a syndrome was controversial. The conceptualization of
apathy noted in that study overlaps with the notion of apathy
as a disorder of interest and enthusiasm, while also adding
a ‘motor’ dimension (initiation and maintenance of move-
ment) and a ‘behavioural’ dimension (social interaction).
Modern conceptualizations of apathy reflect efforts to
reconcile the various dimensions of apathy. Despite differ-
ences, such as, for example, disagreements as to whether
disturbances of motivation  or of initiative and self-
generated voluntary and purposeful behaviour [48,26] are
central features, most conceptualizations of apathy acknowl-
edge that it is a syndrome in which all these dimensions are
prominent (see Table 1). Another source of difficulty in the
study of apathy (i.e., besides the semantic disagreements) is
that the dimensions within the construct, such as motivation
and interest, are latent variables so that their ‘quality’ and
‘quantity’ must be inferred by observing patient behaviour
. Fortunately, areas of agreement allow a common point of
departure for the characterization and study of apathy. There is
presently wide agreement that motivation, interest, action
initiation and emotional reactivity are dimensions of apathy,
and that lack of motivation is at the core of the disorder. An
introspective dimension (lack of self-awareness, reflecting
poor self-monitoring and self-management) is still debated.
From this platform, Starkstein and colleagues have developed
a set of diagnostic criteria for apathy , adapted from the
work of Marin ; these criteria specify the following as core
features of apathy: diminished motivation, initiative and
interest, and blunting of emotions.
2. Why new criteria for apathy?
Broadly speaking, two principal reasons exist for formu-
lating formal consensus criteria regarding apathy in dementia
and neuropsychiatry: (1) recognition of its growing impor-
tance to neuropsychiatric research and practice, and (2) the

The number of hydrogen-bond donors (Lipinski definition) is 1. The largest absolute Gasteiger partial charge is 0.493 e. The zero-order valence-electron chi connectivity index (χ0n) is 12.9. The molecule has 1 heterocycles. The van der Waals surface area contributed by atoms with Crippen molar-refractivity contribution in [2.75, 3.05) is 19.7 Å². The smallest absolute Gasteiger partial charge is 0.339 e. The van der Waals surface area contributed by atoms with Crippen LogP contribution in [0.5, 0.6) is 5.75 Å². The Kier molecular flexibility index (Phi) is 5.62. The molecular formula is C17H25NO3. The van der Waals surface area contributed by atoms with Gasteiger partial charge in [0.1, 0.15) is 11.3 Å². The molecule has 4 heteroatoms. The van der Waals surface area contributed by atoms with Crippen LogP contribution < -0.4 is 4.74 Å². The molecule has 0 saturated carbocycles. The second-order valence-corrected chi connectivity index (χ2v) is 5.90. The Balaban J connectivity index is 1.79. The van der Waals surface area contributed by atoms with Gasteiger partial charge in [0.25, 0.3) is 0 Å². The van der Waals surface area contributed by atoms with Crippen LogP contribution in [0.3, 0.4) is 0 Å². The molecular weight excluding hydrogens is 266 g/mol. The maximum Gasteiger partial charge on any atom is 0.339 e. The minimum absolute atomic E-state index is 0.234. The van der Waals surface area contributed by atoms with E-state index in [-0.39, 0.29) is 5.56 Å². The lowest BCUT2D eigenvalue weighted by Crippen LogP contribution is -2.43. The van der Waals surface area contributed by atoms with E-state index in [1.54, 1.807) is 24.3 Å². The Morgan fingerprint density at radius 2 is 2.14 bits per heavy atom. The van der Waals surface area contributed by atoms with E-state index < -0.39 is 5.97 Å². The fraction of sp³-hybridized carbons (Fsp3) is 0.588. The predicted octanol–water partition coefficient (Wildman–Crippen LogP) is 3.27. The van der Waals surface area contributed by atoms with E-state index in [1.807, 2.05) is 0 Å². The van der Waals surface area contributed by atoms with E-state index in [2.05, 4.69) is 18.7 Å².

need for reliable case description and identification, to facili-
tate communication, research and treatment. We review these
There is presently wide acknowledgement that apathy is an
important behavioural syndrome in various neuropsychiatric
disorders. Apathy is common in diseases such as Alzheimer
disease, Parkinson’s disease and associated dementias, fron-
totemporal dementias and stroke [25,49]. It is the most
frequent neuropsychiatric symptom in AD [31,39] and in
many other dementias, and presents at all stages of the disease
(Table 2). In addition, apathy occurs as a stable syndrome in
AD. Apathy in AD, or other dementias, is generally accom-
panied by heightened functional disability and by greater carer
burden and stress [24,34].
Studies of the classification or clustering of neuropsychi-
atric symptoms in dementia, typically using the Neuropsy-
chiatric Inventory (NPI)
consistently identified apathy as ‘‘classes’’ or ‘‘factors’’. For
example, in the EADC (European Alzheimer’s Disease
Consortium) study , principal component analysis of cross-
sectional data from 2354 patients with AD segregated four
syndromes: hyperactivity, psychosis, affective and apathy. The
apathy syndrome was the most common, occurring in almost
65% of the patients. A later analysis of data from the same
sample provided indications of stability of the same
including vascular dementia, dementia with Lewy bodies and
frontotemporal dementia . Thus apathy is prominent among
the neuropsychiatric complications of dementia, and is liable
to co-exist with other disabling phenomena.
Concepts of apathy
Marin et al. Disorder of motivation with cognitive,
sensory, motor and affective subtypes
Disorder of interest or motivation;
including lack of emotion, lack of initiation,
lack of enthusiasm
Disorder of initiative, manifesting lack of
self-initiated action, which may be affective,
behavioural or cognitive and includes
‘‘social apathy’’ e a disorder of sense of
self and of social awareness
Disorder of motivation with emotional
blunting, lack of initiative, lack of interest
Disorder of intellectual curiosity, action
initiation, emotion and self-awareness
Disorder of voluntary and goal-directed
behaviours; with three subtypes of disrupted
‘‘signal’’ processing: e emotional-affective,
cognitive and auto-activation
Disorder of motivation with diminished
goal-directed behaviour and cognition
Cummings et al. 
Stuss et al. 
Robert et al. 
Sockeel et al. 
Levy and Dubois 
Starkstein and Leentjens 
P. Robert et al. / European Psychiatry 24 (2009) 98e104
There is also a growing body of evidence indicating that
apathy is a prominent feature of pre-dementia states
[27,10,37,18,22,34,6]. Indeed, there are indications that apathy
may be predictive of later dementia . One study of patients
with mild cognitive impairment (MCI) found that the risk of
conversion to AD was significantly higher for patients mani-
festing lack of interest, their main indicator of apathy .
Another important reason is the well-established overlap
between apathy and depression. Although both conditions
share common features, they are distinct and separable with
careful measurement in dementia  and milder cognitive
syndromes . Older individuals who have apathy are more
likely than those who have depression (and those who have
neither condition) to have cognitive disorders [23,30]. Thus,
formal criteria for the diagnosis of apathy can be expected to